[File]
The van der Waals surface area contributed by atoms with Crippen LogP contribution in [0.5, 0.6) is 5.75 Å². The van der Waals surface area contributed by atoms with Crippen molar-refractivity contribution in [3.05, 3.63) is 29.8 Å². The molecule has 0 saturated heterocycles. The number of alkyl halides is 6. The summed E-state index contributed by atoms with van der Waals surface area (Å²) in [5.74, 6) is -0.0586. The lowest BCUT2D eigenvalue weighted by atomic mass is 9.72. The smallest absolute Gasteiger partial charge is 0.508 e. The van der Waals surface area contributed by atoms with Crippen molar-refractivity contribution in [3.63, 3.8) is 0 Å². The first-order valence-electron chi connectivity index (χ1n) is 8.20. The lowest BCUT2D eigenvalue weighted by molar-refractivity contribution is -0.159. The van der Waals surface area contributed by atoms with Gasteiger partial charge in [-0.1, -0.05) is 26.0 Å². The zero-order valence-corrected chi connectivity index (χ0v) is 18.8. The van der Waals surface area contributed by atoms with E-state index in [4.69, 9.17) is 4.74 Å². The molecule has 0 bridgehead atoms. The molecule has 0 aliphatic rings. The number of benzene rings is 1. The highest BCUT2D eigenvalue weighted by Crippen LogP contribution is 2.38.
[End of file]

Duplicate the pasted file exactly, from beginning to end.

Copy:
The van der Waals surface area contributed by atoms with Crippen LogP contribution in [0.5, 0.6) is 5.75 Å². The van der Waals surface area contributed by atoms with Crippen molar-refractivity contribution in [3.05, 3.63) is 29.8 Å². The molecule has 0 saturated heterocycles. The number of alkyl halides is 6. The summed E-state index contributed by atoms with van der Waals surface area (Å²) in [5.74, 6) is -0.0586. The lowest BCUT2D eigenvalue weighted by atomic mass is 9.72. The smallest absolute Gasteiger partial charge is 0.508 e. The van der Waals surface area contributed by atoms with Crippen molar-refractivity contribution in [3.63, 3.8) is 0 Å². The first-order valence-electron chi connectivity index (χ1n) is 8.20. The lowest BCUT2D eigenvalue weighted by molar-refractivity contribution is -0.159. The van der Waals surface area contributed by atoms with Gasteiger partial charge in [-0.1, -0.05) is 26.0 Å². The zero-order valence-corrected chi connectivity index (χ0v) is 18.8. The van der Waals surface area contributed by atoms with E-state index in [4.69, 9.17) is 4.74 Å². The molecule has 0 bridgehead atoms. The molecule has 0 aliphatic rings. The number of benzene rings is 1. The highest BCUT2D eigenvalue weighted by Crippen LogP contribution is 2.38.